Notes and Editorial Reviews
Egils Sefers (cl); Niels Larsen (bn); David Palmquist (hn); Claus Efland, cond; Sinfonietta Riga
CHALLENGE 2621 (69: 13)
Concert for Clarinet, Horn, and Orchestra.
Concertino for Clarinet, Bassoon, and Orchestra,
Concertino for Horn, Bassoon, and Orchestra,
for Clarinet, Horn, Bassoon, and Orchestra
You know that favorite phrase of marketers, “Something for everyone.” Well, this disc is very nearly it. For the beginner, and for those whose musical taste remains staunchly conservative, every note on this program will fill the bill. For the experienced and the connoisseur ever in search of something new, I submit that not one reader in 500 knows all four of these composers. (OK, horn players will recognize Belloli. But note, that’s not Franz Lachner in the title; it’s his brother Ignaz.) Most every clarinetist, bassoonist, and horn player will want this disc as a welcome extension of their solo repertory. Lastly, if you are impressed with the whole cult of virtuosity, there is plenty here to engage your interest, and then some. (Wait until you hear the end of the Jadin work!)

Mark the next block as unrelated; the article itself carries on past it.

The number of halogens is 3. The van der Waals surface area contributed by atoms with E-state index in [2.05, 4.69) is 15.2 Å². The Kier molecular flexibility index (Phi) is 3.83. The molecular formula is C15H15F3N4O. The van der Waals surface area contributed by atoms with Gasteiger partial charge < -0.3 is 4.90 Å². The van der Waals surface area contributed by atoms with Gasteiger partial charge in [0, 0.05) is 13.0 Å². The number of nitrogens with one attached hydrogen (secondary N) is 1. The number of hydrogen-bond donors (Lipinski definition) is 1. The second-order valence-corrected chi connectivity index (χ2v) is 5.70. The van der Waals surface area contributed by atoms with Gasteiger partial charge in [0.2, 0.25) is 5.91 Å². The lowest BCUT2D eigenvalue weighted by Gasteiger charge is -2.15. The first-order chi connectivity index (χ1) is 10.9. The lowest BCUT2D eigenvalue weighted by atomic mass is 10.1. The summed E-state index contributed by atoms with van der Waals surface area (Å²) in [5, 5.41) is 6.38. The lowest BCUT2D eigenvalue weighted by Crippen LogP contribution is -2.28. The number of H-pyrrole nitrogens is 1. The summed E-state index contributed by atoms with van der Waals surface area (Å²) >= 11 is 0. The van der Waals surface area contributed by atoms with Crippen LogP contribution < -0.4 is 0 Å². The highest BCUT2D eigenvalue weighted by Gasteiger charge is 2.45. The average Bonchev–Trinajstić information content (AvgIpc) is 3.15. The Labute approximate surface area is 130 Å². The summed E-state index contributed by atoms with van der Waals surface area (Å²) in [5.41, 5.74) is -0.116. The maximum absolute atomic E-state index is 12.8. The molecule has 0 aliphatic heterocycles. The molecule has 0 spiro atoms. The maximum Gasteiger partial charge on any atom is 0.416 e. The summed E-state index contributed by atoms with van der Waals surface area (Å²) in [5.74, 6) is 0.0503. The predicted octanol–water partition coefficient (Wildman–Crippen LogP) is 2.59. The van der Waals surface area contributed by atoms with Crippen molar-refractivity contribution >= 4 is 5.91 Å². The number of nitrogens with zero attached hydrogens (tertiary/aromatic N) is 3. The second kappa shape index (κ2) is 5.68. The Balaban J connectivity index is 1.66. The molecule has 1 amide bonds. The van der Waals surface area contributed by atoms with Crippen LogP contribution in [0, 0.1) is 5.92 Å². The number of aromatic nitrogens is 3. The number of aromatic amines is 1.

The only demographic likely to ignore this disc is the die-hard avant-gardist—and understandably so. Phrases are all four-square, the harmony is totally predictable, the mood is one of infallibly good cheer (there is but a single movement in a minor key; even that lasts barely more than a minute, and is more melancholic than morose). This is music as conservative as can be, all from the late 18th and early 19th centuries by composers who had no interest in pushing the ceiling. No, their aim was solely to please their contemporary listeners and to amaze audiences with displays of virtuosity. This is not to say these works are inferior. Each is full of attractive melodies and appealing instrumental combinations, and none outstays its welcome (the longest is 18 minutes).
This would appear to be a joint Danish-Latvian project. The orchestra and solo clarinetist are Latvian, the conductor and remaining soloists Danish. All three soloists are superb musicians and technical wizards. The horn player in particular knocks off prodigiously difficult passages with the ease of a clarinetist or violinist. The “wow” factor is nearly off the charts. In more than half a century of listening to great horn players, I have never heard anything to top this. Not even Dennis Brain or Barry Tuckwell ever played like David Palmquist.
No two works calls for the same combination of soloists, yet each soloist gets to play in three of the four works. All have gorgeous tones, and play with aplomb, taste, and obvious love for the music. There is not a trace of strain in their playing. A good contender for this year’s Want List.
FANFARE: Robert Markow
Works on This Recording
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